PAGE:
As little kids we are told to dream big, but sometimes if our dreams are a little too big we’re told to be more realistic with our aspirations and goals. This is especially true for athletes.
The estimated percentage of college athletes varies by sport, but the fact remains the same for all athletes: only a select few will turn professional. Even though a limited number of spots exist on each team within each sport, it doesn’t stop young athletes from dreaming of the day they put on a professional jersey for the first time.
And with the odds stacked against them, they know it means they have to work that much harder to obtain one of the coveted spots on a team. So, it’s important for authority figures in a young athlete’s life to be supportive of their goals.
Julian Edelman, a wide receiver for the New England Patriots, was one of those kids who dreamed of playing professional ball. In 2006 when he was a freshman at the College of San Mateo he spoke about “going to the league” in his English class. At the time his professor warned him to be realistic of his goals because not many people made it to the NFL.
Like many college football players, it was Edelman’s dream to play in the NFL.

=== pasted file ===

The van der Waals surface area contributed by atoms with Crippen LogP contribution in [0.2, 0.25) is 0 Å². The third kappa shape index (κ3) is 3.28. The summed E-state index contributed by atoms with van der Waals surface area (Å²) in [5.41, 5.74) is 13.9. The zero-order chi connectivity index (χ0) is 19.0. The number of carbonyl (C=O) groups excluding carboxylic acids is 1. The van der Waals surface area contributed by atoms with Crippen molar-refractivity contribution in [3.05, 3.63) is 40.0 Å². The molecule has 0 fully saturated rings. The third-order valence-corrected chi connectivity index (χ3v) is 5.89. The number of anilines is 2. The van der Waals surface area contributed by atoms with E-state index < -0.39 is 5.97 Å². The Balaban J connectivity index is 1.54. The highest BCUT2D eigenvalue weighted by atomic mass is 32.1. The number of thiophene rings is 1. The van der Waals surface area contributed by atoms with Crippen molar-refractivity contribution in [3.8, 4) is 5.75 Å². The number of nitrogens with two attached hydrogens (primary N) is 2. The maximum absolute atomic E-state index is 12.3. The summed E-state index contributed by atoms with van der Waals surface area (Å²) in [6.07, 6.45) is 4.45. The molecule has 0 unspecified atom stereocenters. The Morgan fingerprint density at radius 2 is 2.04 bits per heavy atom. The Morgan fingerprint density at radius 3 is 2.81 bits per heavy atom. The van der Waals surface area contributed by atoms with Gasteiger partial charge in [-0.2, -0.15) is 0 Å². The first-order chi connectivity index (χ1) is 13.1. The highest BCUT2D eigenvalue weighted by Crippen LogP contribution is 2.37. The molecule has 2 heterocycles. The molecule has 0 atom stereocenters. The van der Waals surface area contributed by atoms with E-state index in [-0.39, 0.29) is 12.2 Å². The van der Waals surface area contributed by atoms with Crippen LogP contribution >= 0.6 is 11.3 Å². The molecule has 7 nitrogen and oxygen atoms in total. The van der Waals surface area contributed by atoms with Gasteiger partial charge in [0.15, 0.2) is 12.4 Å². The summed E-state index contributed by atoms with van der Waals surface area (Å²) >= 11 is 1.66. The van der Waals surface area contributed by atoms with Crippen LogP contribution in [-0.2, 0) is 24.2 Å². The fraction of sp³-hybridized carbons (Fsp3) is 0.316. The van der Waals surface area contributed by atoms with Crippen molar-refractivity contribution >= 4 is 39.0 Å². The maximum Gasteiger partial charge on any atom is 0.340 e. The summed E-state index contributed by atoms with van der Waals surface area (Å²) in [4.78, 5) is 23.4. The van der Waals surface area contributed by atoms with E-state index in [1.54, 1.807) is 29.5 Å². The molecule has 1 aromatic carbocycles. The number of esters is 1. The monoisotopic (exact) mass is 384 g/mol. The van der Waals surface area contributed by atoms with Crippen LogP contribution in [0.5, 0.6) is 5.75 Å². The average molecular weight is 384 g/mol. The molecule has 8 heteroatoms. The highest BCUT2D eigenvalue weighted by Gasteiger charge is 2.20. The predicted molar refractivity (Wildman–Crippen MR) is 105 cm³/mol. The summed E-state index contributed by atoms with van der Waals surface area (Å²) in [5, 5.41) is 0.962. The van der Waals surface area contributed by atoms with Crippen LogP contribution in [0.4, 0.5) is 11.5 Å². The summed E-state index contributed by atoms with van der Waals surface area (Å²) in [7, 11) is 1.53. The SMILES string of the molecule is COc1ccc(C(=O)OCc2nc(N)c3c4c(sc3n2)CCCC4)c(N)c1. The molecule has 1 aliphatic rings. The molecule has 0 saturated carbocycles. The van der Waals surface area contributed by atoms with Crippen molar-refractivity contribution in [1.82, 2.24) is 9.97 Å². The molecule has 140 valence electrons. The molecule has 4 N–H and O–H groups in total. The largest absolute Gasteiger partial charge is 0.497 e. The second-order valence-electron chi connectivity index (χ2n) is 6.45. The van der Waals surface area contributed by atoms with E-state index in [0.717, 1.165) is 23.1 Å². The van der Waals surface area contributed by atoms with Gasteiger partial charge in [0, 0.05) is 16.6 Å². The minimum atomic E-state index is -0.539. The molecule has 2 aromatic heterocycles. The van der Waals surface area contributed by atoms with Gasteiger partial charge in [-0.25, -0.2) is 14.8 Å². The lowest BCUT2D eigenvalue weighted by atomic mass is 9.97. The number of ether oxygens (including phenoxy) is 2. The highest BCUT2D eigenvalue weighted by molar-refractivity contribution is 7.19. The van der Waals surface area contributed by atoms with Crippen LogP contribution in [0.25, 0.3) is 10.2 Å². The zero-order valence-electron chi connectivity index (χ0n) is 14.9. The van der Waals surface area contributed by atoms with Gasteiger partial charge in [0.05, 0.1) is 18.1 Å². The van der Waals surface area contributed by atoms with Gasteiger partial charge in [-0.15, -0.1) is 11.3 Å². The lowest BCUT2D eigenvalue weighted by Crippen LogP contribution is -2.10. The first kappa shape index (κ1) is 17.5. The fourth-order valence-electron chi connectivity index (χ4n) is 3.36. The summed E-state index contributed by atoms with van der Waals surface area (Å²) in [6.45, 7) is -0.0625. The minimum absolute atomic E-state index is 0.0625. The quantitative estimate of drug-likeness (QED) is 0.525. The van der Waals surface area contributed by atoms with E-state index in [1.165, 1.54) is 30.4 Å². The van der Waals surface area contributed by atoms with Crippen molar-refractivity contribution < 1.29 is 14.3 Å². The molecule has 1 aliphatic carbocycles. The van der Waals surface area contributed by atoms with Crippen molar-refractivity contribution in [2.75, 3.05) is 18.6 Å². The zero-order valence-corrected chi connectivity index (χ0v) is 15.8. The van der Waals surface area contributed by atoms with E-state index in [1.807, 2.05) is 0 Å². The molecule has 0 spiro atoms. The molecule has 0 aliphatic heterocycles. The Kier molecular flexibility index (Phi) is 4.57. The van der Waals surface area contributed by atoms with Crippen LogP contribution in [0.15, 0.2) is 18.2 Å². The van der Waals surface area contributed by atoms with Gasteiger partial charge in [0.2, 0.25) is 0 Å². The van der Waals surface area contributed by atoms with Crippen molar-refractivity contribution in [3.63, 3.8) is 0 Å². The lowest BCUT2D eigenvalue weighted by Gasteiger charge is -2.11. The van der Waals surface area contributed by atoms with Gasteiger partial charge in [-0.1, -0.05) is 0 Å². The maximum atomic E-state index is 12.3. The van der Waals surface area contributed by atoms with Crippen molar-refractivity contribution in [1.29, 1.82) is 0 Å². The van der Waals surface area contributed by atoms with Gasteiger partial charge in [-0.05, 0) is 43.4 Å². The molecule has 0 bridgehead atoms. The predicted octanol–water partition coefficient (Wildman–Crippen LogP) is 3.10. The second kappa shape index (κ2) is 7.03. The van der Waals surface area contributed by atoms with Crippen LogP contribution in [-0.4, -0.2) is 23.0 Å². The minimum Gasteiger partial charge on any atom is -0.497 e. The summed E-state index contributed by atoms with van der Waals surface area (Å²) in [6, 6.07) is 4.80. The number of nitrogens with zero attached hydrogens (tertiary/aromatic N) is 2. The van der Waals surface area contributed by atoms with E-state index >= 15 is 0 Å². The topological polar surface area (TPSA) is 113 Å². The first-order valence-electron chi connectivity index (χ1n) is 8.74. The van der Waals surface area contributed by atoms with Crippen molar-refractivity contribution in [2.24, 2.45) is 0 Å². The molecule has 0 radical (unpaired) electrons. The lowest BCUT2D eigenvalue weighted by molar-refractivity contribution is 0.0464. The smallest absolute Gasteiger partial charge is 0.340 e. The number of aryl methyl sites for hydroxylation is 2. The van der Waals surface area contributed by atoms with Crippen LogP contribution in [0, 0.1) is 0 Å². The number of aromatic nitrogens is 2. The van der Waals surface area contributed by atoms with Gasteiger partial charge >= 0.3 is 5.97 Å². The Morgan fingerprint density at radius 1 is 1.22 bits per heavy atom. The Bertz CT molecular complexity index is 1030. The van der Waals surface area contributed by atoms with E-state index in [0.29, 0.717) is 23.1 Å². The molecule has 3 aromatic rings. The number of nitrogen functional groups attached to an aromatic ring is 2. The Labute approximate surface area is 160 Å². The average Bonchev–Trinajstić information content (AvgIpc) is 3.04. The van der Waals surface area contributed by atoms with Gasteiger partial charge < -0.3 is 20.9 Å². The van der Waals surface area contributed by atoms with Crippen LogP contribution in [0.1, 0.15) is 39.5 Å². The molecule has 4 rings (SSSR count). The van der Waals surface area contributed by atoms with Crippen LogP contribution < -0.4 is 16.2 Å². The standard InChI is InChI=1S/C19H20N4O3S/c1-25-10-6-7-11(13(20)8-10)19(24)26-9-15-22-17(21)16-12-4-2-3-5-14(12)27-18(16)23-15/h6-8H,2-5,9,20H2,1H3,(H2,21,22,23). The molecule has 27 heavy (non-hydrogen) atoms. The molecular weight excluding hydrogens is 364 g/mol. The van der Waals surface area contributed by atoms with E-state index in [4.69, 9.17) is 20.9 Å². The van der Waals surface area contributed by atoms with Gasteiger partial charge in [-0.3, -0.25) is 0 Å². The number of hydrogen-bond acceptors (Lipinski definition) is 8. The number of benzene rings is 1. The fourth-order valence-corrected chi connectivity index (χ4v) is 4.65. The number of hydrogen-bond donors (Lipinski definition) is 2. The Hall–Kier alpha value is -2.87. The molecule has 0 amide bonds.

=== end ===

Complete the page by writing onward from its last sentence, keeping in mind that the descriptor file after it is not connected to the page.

His professor, Katherine “Teeka” James, thought she was offering him some advice by suggesting he set a goal he could accomplish. Luckily, Edelman didn’t appear to pay much attention to the professor’s words of wisdom.
Fast forward 11 years and Edelman now plays for the New England Patriots, has won two Super Bowls with the team, and recently signed a two-year contract with the team worth $11 million.
Recently Edelman received a letter from his former professor and he shared it on Twitter.
Despite all the years that had passed since James’s comment and all of Edelman’s accomplishments between college and the NFL, James still couldn’t shake her feelings about what she said to her former student.
In the letter from his former professor, she apologized for the “flippant” comment she made to Edelman during her class.
“I don’t think it fazed you, frankly, but whenever I think back on it, I feel terrible, not because you proved me wrong,” she wrote. “But because I stupidly voiced an uneducated opinion that implied I had disdain for your passion for the game.”
According to the Boston Herald, James was just trying to make sure Edelman had a back-up plan in case his plans to play in the NFL failed.
“I said something about the odds of going pro in general and about the importance of not putting all one’s eggs in one basket,” James told the Boston Herald. “I don’t think Jules felt shut down or discouraged by me in the slightest.”
Back in 2006 Edelman seemed far from discouraged and even now after receiving the letter from his former professor it doesn’t appear to have brought back any negative feelings. In fact, it would appear that Edelman used the words as motivation.